It turns out that these postulates are mutually contradictory.

A charge-monopole theory that relies (implicitly) on the first postulate has been published by Dirac many years ago [21, 22]. (Ramifications of Dirac monopole theory can be found in the literature [20].) This theory shows the need to define physically unfavorable irregularities along strings. Moreover, the form of its limit that applies to a system of monopoles without charges is inconsistent with the theory of monopole electrodynamics, which is derived above from the duality transformations. Therefore, it does not satisfy the constraint imposed by a lower rank theory. The present experimental situation is that in spite of a long search, there is still no confirmation of the existence of a Dirac monopole (see [23], p. 1209).

The second postulate was used for constructing a different charge-monopole electrodynamics [24, 25]. This postulate guarantees that the constraints imposed by the two lower rank theories are satisfied. Moreover, this theory does not introduce new irregularities into electrodynamics. Thus, it is called below regular charge-monopole theory. The following statements describe important results of the regular charge-monopole theory: The theory can be derived from an action principle, whose limits take the form of (24) and (36), respectively. Charges do not interact with bound fields of monopoles; monopoles do not interact with bound fields of charges; radiation fields (namely, photons) of the systems are identical and charges as well as monopoles interact with them. Another result of this theory is that the size of an elementary monopole g is a free parameter. Hence, the theory is relieved from the huge and unphysical Dirac's monopole size [g.sup.2] = 34.25.

The regular charge-monopole theory is constructed on the basis of the second postulate. This point means that it is not guided by new experimental data. However, it turns out that it explains the important property of hard photon-nucleon interaction which is mentioned in the previous section. Indeed, just assume that quarks carry a monopole and postulate that the elementary monopole unit g is much larger then the electric charge e (probably [absolute value of g] [equivalent] 1). This property means that photon-quark interaction depends mainly on monopoles and that the photon interaction with the quarks' electric charge is a small perturbation. Therefore, the very similar results of photon-proton and photon-neutron scattering are explained. (Note also that all baryons have a core which carries three units of magnetic charge that attracts the three valence quarks. The overall magnetic charge of a hadron vanishes.) Other kinds of experimental support for the regular charge-monopole theory have been published elsewhere [26].

7 Concluding remarks

This work is based on the main assumption of theoretical physics which states that results derived from physically relevant mathematical structures are expected to fit experimental data [27]. Three well known mathematical structures are used here: the variational principle, Wigner's analysis of the irreducible representations of the Poincare group and duality transformations of electromagnetic fields.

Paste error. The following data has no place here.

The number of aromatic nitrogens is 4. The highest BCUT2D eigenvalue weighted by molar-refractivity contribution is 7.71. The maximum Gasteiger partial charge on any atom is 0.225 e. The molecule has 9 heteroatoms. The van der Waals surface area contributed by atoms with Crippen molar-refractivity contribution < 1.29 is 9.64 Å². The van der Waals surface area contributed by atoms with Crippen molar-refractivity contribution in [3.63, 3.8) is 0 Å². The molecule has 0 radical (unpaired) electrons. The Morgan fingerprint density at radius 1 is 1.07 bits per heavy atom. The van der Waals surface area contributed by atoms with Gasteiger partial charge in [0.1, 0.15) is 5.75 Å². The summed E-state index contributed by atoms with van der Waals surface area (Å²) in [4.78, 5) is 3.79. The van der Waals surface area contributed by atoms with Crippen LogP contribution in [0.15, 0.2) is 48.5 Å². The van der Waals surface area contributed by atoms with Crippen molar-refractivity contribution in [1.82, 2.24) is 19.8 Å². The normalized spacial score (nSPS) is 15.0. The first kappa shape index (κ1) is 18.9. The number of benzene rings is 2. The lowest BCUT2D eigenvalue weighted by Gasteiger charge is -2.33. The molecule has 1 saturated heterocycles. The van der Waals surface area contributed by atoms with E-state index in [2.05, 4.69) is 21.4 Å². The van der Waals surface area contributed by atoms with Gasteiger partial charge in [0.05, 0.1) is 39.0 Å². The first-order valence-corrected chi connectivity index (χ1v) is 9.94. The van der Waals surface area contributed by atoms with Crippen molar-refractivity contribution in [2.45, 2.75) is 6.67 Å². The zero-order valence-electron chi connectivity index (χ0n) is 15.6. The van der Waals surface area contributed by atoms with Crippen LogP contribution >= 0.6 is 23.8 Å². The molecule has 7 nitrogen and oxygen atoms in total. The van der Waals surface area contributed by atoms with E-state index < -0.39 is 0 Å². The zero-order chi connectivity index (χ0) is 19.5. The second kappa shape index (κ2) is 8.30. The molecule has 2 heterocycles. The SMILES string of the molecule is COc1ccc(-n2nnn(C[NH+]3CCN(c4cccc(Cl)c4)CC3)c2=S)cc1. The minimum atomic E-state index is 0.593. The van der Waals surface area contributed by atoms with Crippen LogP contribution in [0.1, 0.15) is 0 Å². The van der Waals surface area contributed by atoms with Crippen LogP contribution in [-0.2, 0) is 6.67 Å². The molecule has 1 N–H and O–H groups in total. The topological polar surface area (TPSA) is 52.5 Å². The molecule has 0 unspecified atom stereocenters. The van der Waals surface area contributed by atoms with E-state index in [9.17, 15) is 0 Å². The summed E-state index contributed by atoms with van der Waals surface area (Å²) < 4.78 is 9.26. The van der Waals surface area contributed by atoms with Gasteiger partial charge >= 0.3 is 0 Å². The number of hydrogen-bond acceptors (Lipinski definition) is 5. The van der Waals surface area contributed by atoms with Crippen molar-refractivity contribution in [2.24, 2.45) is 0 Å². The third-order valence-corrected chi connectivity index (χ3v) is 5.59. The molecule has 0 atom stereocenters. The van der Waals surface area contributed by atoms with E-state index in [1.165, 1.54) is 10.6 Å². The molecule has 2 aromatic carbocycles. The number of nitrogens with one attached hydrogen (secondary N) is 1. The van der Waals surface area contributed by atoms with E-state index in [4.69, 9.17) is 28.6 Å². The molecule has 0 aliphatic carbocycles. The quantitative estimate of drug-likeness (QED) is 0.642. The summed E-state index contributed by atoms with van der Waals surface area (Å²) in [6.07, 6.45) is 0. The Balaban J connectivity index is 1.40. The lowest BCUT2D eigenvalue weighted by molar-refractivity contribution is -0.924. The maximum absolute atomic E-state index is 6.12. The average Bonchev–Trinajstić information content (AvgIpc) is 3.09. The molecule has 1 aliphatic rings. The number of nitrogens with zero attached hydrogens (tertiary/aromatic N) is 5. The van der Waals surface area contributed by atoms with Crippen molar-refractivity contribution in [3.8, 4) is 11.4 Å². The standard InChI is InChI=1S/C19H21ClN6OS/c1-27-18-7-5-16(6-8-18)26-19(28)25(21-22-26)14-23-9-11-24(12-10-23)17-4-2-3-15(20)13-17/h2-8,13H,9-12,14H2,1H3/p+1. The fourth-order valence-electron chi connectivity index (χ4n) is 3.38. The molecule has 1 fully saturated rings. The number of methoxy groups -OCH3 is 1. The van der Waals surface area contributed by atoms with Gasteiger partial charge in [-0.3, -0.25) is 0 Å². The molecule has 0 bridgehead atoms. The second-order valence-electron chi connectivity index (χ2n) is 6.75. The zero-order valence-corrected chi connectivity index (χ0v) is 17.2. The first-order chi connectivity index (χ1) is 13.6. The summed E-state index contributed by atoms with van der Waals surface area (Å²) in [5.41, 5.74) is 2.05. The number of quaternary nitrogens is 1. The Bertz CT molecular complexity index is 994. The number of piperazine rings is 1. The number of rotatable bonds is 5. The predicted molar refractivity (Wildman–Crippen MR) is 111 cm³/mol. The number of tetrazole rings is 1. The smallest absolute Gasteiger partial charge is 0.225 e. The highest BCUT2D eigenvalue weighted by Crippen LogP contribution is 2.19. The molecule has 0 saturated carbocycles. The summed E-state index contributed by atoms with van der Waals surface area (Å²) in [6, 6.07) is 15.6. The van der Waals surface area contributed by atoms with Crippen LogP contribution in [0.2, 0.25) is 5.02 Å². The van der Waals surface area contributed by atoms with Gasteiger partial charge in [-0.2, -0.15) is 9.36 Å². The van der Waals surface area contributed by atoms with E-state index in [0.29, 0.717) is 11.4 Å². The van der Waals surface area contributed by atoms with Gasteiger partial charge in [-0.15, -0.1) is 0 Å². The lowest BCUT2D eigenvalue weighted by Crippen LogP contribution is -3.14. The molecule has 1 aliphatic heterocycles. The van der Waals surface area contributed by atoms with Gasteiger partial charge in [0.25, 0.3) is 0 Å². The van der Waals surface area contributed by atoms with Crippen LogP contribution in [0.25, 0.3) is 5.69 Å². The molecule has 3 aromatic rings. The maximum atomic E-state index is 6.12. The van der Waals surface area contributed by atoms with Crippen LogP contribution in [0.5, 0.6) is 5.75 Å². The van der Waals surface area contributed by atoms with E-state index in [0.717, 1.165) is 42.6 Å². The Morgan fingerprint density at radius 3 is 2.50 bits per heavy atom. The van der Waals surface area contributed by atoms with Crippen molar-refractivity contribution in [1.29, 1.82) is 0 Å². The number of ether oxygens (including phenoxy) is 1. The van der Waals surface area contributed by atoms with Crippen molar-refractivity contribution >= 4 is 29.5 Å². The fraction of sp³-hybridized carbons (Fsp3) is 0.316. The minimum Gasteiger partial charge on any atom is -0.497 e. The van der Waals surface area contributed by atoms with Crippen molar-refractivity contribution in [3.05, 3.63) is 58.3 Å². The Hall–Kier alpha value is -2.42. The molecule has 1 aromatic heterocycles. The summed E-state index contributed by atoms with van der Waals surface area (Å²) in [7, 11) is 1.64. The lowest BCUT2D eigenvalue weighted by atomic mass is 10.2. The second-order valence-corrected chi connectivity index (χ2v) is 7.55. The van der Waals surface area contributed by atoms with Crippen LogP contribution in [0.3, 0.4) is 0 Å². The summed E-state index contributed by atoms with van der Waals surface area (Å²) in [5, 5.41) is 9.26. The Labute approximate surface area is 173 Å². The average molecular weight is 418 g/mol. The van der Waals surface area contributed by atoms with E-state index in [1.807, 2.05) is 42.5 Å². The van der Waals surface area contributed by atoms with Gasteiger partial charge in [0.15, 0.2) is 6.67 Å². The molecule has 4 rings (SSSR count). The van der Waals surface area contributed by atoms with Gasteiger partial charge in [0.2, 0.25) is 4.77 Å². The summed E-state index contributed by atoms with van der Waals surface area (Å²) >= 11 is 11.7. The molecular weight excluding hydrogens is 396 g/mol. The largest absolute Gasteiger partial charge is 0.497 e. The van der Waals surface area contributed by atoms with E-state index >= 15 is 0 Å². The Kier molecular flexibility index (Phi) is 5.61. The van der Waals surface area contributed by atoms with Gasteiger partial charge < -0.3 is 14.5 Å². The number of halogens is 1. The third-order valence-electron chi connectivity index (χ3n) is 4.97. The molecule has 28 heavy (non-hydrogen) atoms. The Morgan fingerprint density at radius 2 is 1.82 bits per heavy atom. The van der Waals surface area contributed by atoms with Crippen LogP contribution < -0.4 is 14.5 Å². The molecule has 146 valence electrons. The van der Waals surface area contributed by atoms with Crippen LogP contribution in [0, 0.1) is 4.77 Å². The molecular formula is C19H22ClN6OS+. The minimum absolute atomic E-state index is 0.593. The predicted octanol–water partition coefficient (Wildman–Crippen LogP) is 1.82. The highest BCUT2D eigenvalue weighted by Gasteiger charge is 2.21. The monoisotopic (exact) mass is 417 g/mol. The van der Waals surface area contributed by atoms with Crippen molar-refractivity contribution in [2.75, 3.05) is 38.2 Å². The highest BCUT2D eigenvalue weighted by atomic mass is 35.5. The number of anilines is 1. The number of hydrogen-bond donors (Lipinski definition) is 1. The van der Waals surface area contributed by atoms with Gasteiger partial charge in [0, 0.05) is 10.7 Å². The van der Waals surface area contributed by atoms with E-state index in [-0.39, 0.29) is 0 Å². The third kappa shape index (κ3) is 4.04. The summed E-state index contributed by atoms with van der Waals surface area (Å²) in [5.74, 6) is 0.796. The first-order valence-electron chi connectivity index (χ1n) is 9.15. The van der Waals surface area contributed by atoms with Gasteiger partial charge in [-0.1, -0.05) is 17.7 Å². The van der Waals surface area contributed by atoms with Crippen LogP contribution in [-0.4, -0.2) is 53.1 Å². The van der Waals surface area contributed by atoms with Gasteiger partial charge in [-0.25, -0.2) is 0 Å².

The paper explains and uses three points which are either new or at least lack an adequate discussion in textbooks.

1. Constraints are imposed by a lower rank theory on properties of the corresponding limit of a higher rank theory (see a discussion in the Introduction).

2. The need to prove consistency between the Euler-Lagrange equation obtained from a Lagrangian density and the quantum mechanical equation i[partial derivative][psi]/[partial derivative]t = H[psi] which holds for the corresponding Hamiltonian.

3. The field function [psi]([x.sup.[mu]]) describes an elementary pointlike particle (see the discussion near (2)).

Points 1 and 2 are useful for a theoretical evaluation of the acceptability of specific physical ideas. Point 3 is useful for finding an experimental support for these ideas.

The main results of the analysis presented in this work are as follows: Dirac equation is theoretically consistent and has an enormous experimental support. Second order quantum mechanical equations (like the Klein-Gordon and the Higgs equations) suffer from many theoretical problems and have no experimental support. ([pi]-mesons are not pointlike, therefore, they are not genuine Klein-Gordon particles.) Real fields cannot be used for a description of massive particles. The idea of Vector Meson Dominance is inconsistent with Wigner's analysis of the irreducible representations of the Poincare group. Therefore, VMD is unacceptable and the Standard Model has no theoretical explanation for the data of a scattering process of an energetic photon on nucleon. Monopole theories that introduce irregularities along strings are inconsistent with point 1 of this section and have no experimental support. The regular charge monopole theory [24-26] is consistent with point 1 and has experimental support.

Eliahu Comay

Charactell Ltd., PO Box 39019, Tel-Aviv, 61390, Israel


Submitted on August 02, 2009 / Accepted on August 06, 2009


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Author:Comay, Eliahu
Publication:Progress in Physics
Date:Oct 1, 2009